FXI Law Clinic Cases

The FXI has contributed to the body of knowledge on freedom of expression in South Africa through cases undertaken by the FXI Law Clinic. The FXI Law Clinic has intervened in over 200 freedom of expression related matters since its inception. 

Brief history of the FXI Law Clinic

The Media Defence Trust was established in 1989 in response to the wave of state action against the media, such as the closure of newspapers and detention of journalists. In its six years of establishment the Media Defence Trust was the sole supporter and defender of independent media and journalists. The Media Defence Trust was incorporated into the FXI in 1994, at the request of its administrators, and became the Defence Fund of the FXI. The Defence Fund was re-launched as the Freedom of Expression Defence Fund in 1997 to reflect the broadening of its role to include all cases involving freedom of expression and access to information. The Freedom of Expression Institute Law Clinic was established in 2005 and is accredited by the Law Society of South Africa.


Laugh it Off and SAB
This appeal stems from SAB claiming that Laugh It Off had infringed their trademark and more particularly dilution of trademark through tarnishment. Laugh it Off had created T shirts that had a similar mark to those of SAB's brands, however the marks provided by Laugh it Off had controversial taglines and slogans. Thus SAB claimed that their marks were diluted through tarnishment.

Section 34(1)(c) of the Trademarks Act 194 of 1993 provides that:

"the unauthorized use in the course of trade in relation to any goods or services of a mark which is identical or similar to a trade mark registered, if such trade mark is well known in the Republic and the use of the said mark would be likely to take unfair advantage of, or be detrimental to, the distinctive character or the repute of the registered trade mark, notwithstanding the absence of confusion or deception: Provided that the provisions of this paragraph shall not apply to a trade mark referred to in section 70 (2)."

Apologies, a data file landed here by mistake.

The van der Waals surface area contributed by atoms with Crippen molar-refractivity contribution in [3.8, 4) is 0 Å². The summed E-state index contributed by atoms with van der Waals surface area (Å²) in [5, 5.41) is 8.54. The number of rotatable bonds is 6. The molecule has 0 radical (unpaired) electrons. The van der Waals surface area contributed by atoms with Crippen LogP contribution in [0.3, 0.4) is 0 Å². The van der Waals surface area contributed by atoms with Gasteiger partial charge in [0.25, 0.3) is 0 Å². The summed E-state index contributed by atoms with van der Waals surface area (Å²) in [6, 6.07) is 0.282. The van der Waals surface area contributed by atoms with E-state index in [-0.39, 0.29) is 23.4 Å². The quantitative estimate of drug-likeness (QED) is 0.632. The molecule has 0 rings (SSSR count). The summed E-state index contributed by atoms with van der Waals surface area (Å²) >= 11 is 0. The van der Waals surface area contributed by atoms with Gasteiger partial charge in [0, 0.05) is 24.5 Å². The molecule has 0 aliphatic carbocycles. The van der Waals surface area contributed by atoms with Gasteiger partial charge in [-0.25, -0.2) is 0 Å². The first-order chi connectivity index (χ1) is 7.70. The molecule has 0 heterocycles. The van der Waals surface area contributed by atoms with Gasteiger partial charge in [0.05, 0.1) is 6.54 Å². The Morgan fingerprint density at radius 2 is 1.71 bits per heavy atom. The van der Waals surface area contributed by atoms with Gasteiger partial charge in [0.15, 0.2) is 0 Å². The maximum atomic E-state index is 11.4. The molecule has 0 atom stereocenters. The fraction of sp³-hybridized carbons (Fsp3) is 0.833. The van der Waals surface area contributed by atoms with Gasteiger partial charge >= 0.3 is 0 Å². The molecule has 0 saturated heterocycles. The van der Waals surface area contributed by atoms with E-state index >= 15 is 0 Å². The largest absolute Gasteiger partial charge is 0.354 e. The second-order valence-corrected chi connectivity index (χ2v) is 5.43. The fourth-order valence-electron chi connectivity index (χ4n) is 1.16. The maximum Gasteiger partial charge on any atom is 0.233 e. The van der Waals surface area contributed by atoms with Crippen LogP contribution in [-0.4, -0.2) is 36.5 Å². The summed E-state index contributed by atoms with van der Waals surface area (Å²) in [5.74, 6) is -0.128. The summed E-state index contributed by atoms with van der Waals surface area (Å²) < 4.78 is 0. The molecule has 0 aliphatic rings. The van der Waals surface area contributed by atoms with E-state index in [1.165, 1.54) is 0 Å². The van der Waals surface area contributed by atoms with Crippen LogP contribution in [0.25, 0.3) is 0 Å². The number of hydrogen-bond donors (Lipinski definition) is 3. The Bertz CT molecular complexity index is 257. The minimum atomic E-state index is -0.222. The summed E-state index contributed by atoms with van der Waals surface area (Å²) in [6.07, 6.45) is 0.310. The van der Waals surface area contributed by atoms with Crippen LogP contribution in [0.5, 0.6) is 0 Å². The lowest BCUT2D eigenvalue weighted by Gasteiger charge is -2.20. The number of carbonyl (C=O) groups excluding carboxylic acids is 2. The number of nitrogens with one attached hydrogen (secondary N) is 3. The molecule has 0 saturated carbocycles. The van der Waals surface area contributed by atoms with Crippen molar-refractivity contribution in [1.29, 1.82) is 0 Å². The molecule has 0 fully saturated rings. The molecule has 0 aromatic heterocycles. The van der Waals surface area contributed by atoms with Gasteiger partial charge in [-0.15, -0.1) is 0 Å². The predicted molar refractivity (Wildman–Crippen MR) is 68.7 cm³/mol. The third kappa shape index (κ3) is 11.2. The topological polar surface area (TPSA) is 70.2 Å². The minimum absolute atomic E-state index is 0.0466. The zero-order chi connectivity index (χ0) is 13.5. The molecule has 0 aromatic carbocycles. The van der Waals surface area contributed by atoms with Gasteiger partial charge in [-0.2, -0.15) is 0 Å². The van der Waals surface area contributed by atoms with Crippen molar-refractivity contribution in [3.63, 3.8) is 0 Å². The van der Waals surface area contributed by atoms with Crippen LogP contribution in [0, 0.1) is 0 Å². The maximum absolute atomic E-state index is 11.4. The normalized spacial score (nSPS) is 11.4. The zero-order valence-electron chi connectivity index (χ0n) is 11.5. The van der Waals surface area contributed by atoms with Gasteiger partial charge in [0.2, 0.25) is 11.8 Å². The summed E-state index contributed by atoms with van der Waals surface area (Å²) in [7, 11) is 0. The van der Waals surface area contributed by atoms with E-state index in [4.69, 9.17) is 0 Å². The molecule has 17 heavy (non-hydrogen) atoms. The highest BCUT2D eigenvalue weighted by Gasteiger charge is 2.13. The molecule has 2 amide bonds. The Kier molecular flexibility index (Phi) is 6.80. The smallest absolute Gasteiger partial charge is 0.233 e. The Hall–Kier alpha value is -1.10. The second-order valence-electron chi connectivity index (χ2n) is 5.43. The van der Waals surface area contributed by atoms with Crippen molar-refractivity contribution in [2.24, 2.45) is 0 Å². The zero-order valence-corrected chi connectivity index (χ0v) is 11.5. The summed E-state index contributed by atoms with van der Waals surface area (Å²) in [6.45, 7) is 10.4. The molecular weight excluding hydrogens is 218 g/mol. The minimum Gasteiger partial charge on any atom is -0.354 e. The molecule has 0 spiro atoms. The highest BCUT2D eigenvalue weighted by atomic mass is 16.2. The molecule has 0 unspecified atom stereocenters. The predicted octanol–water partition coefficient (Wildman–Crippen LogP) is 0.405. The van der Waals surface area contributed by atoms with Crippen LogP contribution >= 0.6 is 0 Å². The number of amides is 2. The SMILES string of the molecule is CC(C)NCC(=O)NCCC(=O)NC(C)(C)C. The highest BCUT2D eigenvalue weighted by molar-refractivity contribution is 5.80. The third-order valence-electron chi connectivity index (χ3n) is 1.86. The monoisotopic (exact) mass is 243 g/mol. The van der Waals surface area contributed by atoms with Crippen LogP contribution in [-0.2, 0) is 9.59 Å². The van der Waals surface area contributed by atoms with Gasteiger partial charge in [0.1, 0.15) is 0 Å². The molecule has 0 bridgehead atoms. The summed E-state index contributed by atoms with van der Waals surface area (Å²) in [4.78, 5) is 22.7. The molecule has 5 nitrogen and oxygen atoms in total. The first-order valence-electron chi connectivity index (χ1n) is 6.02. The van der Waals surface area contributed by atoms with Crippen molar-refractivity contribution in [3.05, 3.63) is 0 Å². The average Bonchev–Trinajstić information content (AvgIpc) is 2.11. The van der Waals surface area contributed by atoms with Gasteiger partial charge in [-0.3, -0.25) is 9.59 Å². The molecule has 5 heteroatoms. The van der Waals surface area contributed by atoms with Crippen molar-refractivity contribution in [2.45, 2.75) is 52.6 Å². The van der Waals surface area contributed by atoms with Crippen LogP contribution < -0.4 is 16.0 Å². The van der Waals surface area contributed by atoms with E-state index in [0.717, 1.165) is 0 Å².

One of the main question that is asked is whether if the trademark infringement claim is upheld, would impinge on the right to freedom of expression?
In order for infringement to be established the owner must prove that the mark was used with authority in the course of trade to any good and services, the mark must be identical or similar to the registered, the registered mark must be well known in the Republic and the use of the defendants mark would likely to take unfair advantage of the registered trademark. The appellant relied on the premise that his t-shirts were satirical and in that effect they did not constitute an infringement on the trademark.
In reaching their conclusion the court weighed up the freedom of expression and the trademarks owners tights of property and freedom of trade. The court held that the appellant did not have a justifiable reason to use the registered trademarks and the production of the t shirts cannot be said it was done under freedom of expression, the court held that the appellant abused that right and thus the appeal was dismissed with costs.
Open/View PDF (Laugh-it-Off-v-SAB.pdf)
August 16 2004 By Freedom Of Expression Institute SAB , Laugh it Off